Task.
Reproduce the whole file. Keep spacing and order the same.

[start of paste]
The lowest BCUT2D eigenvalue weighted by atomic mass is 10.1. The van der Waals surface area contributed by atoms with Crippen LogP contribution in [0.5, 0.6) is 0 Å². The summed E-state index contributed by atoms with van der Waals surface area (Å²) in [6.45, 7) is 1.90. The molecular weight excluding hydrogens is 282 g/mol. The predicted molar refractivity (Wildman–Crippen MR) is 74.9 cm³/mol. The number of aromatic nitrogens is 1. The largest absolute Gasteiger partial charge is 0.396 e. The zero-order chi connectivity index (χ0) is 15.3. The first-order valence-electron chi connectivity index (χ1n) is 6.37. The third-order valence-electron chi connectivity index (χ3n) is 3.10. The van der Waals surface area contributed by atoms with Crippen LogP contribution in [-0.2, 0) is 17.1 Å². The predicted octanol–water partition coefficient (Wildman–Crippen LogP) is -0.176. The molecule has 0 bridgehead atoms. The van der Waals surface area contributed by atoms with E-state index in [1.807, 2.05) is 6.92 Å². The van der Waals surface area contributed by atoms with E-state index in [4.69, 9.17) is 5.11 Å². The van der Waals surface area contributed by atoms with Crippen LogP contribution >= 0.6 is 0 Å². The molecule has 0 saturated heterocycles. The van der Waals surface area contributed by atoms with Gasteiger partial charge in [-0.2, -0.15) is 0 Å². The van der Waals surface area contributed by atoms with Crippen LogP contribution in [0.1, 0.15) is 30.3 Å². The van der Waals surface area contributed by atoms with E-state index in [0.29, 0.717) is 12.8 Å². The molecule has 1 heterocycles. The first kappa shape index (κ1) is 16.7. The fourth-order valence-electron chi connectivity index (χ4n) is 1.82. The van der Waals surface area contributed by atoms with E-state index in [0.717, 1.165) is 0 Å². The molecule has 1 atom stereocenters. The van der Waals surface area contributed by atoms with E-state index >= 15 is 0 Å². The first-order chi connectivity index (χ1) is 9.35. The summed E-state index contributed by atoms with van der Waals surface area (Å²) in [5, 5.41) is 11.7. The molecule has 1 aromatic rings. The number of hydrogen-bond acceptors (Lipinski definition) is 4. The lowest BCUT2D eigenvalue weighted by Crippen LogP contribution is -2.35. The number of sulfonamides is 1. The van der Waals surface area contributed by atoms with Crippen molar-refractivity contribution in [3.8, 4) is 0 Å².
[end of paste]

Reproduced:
The lowest BCUT2D eigenvalue weighted by atomic mass is 10.1. The van der Waals surface area contributed by atoms with Crippen LogP contribution in [0.5, 0.6) is 0 Å². The summed E-state index contributed by atoms with van der Waals surface area (Å²) in [6.45, 7) is 1.90. The molecular weight excluding hydrogens is 282 g/mol. The predicted molar refractivity (Wildman–Crippen MR) is 74.9 cm³/mol. The number of aromatic nitrogens is 1. The largest absolute Gasteiger partial charge is 0.396 e. The zero-order chi connectivity index (χ0) is 15.3. The first-order valence-electron chi connectivity index (χ1n) is 6.37. The third-order valence-electron chi connectivity index (χ3n) is 3.10. The van der Waals surface area contributed by atoms with Crippen LogP contribution in [-0.2, 0) is 17.1 Å². The predicted octanol–water partition coefficient (Wildman–Crippen LogP) is -0.176. The molecule has 0 bridgehead atoms. The van der Waals surface area contributed by atoms with E-state index in [1.807, 2.05) is 6.92 Å². The van der Waals surface area contributed by atoms with E-state index in [4.69, 9.17) is 5.11 Å². The van der Waals surface area contributed by atoms with Crippen LogP contribution >= 0.6 is 0 Å². The molecule has 0 saturated heterocycles. The van der Waals surface area contributed by atoms with Gasteiger partial charge in [-0.2, -0.15) is 0 Å². The van der Waals surface area contributed by atoms with Crippen LogP contribution in [0.1, 0.15) is 30.3 Å². The van der Waals surface area contributed by atoms with E-state index in [0.29, 0.717) is 12.8 Å². The molecule has 1 heterocycles. The first kappa shape index (κ1) is 16.7. The fourth-order valence-electron chi connectivity index (χ4n) is 1.82. The van der Waals surface area contributed by atoms with E-state index in [0.717, 1.165) is 0 Å². The molecule has 1 atom stereocenters. The van der Waals surface area contributed by atoms with E-state index >= 15 is 0 Å². The first-order chi connectivity index (χ1) is 9.35. The summed E-state index contributed by atoms with van der Waals surface area (Å²) in [5, 5.41) is 11.7. The molecule has 1 aromatic rings. The number of hydrogen-bond acceptors (Lipinski definition) is 4. The lowest BCUT2D eigenvalue weighted by Crippen LogP contribution is -2.35. The number of sulfonamides is 1. The van der Waals surface area contributed by atoms with Crippen molar-refractivity contribution in [3.8, 4) is 0 Å².